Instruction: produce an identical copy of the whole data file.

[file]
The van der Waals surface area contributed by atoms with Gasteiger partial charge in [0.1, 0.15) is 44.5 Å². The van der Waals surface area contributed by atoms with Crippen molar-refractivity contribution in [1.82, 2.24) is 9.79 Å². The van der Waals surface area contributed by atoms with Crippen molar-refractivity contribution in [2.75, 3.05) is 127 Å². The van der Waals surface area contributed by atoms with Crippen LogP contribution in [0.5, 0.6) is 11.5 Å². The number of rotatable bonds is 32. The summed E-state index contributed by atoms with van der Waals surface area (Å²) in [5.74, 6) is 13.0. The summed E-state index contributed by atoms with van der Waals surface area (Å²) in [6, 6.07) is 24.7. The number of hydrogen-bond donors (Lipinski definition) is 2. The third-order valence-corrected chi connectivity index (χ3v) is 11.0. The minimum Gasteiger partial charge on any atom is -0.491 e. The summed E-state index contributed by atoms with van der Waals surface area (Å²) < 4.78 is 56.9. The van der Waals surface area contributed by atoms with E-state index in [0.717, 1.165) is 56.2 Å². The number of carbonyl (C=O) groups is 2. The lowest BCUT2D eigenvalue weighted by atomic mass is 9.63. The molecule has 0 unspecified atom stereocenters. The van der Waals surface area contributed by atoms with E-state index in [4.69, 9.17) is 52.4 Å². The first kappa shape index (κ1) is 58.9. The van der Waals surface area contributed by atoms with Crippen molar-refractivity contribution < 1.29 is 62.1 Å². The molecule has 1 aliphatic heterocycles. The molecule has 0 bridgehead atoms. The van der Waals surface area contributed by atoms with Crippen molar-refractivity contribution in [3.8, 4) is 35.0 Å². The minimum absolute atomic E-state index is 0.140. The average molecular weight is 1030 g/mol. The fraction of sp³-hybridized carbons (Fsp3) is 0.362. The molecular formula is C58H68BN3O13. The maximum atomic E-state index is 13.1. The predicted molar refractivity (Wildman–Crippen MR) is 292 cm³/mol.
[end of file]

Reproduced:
The van der Waals surface area contributed by atoms with Gasteiger partial charge in [0.1, 0.15) is 44.5 Å². The van der Waals surface area contributed by atoms with Crippen molar-refractivity contribution in [1.82, 2.24) is 9.79 Å². The van der Waals surface area contributed by atoms with Crippen molar-refractivity contribution in [2.75, 3.05) is 127 Å². The van der Waals surface area contributed by atoms with Crippen LogP contribution in [0.5, 0.6) is 11.5 Å². The number of rotatable bonds is 32. The summed E-state index contributed by atoms with van der Waals surface area (Å²) in [5.74, 6) is 13.0. The summed E-state index contributed by atoms with van der Waals surface area (Å²) in [6, 6.07) is 24.7. The number of hydrogen-bond donors (Lipinski definition) is 2. The third-order valence-corrected chi connectivity index (χ3v) is 11.0. The minimum Gasteiger partial charge on any atom is -0.491 e. The summed E-state index contributed by atoms with van der Waals surface area (Å²) < 4.78 is 56.9. The van der Waals surface area contributed by atoms with E-state index in [0.717, 1.165) is 56.2 Å². The number of carbonyl (C=O) groups is 2. The lowest BCUT2D eigenvalue weighted by atomic mass is 9.63. The molecule has 0 unspecified atom stereocenters. The van der Waals surface area contributed by atoms with E-state index in [4.69, 9.17) is 52.4 Å². The first kappa shape index (κ1) is 58.9. The van der Waals surface area contributed by atoms with Crippen molar-refractivity contribution < 1.29 is 62.1 Å². The molecule has 1 aliphatic heterocycles. The molecule has 0 bridgehead atoms. The van der Waals surface area contributed by atoms with Crippen molar-refractivity contribution in [3.8, 4) is 35.0 Å². The minimum absolute atomic E-state index is 0.140. The average molecular weight is 1030 g/mol. The fraction of sp³-hybridized carbons (Fsp3) is 0.362. The molecular formula is C58H68BN3O13. The maximum atomic E-state index is 13.1. The predicted molar refractivity (Wildman–Crippen MR) is 292 cm³/mol.